Book review: 'The Couple's Retirement Puzzle'

ByABC News
November 28, 2011, 4:10 PM

— -- How many times have you been asked, are you saving enough to retire?

In The Couple's Retirement Puzzle: 10 Must-Have Conversations for Transitioning to The Second Half of Life ($17.95, LincolnStreet Press), Roberta K. Taylor and Dorian Mintzer, both therapists specializing in life transitions, don't overlook this essential question, but money isn't everything when it comes to planning for retirement.

A "myth about retirement is that as long as you're financially secure, everything else will fall into place," they write. "But money, in and of itself, does not buy love, companionship, friendship, respect, self-esteem, joy or a sense of being part of something greater than oneself. This essential life lesson, once learned, can bring a great deal of comfort and joy in the second half of life."

That's hard to argue with. How do you prepare for a happy retirement?

If you're part of a couple, you start by talking about it. It begins with a frank conversation about how you want to live the next part of your life, they write.

"It does not necessarily mean not working," they say. They're spot on there. Many "retirees" will start a second act, or encore career. Others will keep working part-time either for the money, the mental engagement, to give back in some way or all of the above.

But you need to begin to prioritize and make decisions. You may not have a choice about whether to work well into your seventies, but "there may be creative options for how to work and what you can do, given your interests, experience and skills," according to the authors.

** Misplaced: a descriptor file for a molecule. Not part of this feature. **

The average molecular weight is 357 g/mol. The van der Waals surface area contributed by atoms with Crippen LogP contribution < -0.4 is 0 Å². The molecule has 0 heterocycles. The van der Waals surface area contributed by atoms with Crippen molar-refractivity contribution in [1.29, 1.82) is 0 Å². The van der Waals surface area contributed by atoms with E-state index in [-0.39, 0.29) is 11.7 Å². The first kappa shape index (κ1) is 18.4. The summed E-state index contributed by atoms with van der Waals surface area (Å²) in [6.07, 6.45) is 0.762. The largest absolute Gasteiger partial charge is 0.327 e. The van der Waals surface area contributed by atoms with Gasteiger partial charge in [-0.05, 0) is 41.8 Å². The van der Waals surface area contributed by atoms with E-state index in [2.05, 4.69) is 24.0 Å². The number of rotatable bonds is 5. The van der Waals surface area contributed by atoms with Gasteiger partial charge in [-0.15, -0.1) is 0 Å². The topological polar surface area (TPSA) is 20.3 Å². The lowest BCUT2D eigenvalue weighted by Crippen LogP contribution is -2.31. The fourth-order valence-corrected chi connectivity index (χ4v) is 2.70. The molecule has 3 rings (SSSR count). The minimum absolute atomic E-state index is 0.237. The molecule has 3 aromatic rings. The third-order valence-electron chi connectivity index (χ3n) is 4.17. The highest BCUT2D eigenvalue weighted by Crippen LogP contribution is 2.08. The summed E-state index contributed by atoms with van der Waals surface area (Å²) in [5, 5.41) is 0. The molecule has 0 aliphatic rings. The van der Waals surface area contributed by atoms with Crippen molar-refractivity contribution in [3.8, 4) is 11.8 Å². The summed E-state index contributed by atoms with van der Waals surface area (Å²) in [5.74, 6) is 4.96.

That's precisely why you need to be on the same page. Having someone to grow old with is great and helps defray stress. It frequently provides financial support, and, of course, a human bond that's priceless. But unless you have a general roadmap that you're both following, it can get pretty complicated.

Taylor and Mintzer hit on some key concerns:

• How do dual-career couples make decisions about when to retire, whether to retire together or separately, or if they can afford to retire at all?

• What if you're out of sync? A woman who has put her career on hold until children are grown might be re-entering the job force as her husband is thinking about leaving his job and winding down or transitioning into something less demanding.

• What do you do if you're used to working out of your home office as a freelancer, and suddenly, your spouse is underfoot 24-7? Resentments can build.

• How can you successfully meld two individuals' innermost needs, desires and dreams for the next chapter? You want to live in the country, say, with your dogs and horses. He's a city boy and enjoys being able to walk to the grocery store, slip into a theater for the latest movie and has a hankering for public transportation.

Taylor and Mintzer's mission is to present a strategy to start the conversations that help couples tackle some pieces of the puzzle. Most couples aren't going to agree on everything. But if you can communicate, you can find solutions, they write.

They provide practical questions to get you started:

• What are my goals for the next stage of life? Have you always wanted to learn Italian or buy a vacation home in Maine?

• What are my options if I decide to continue working?

• How do financial decisions get made in our relationship? Do I want that to change?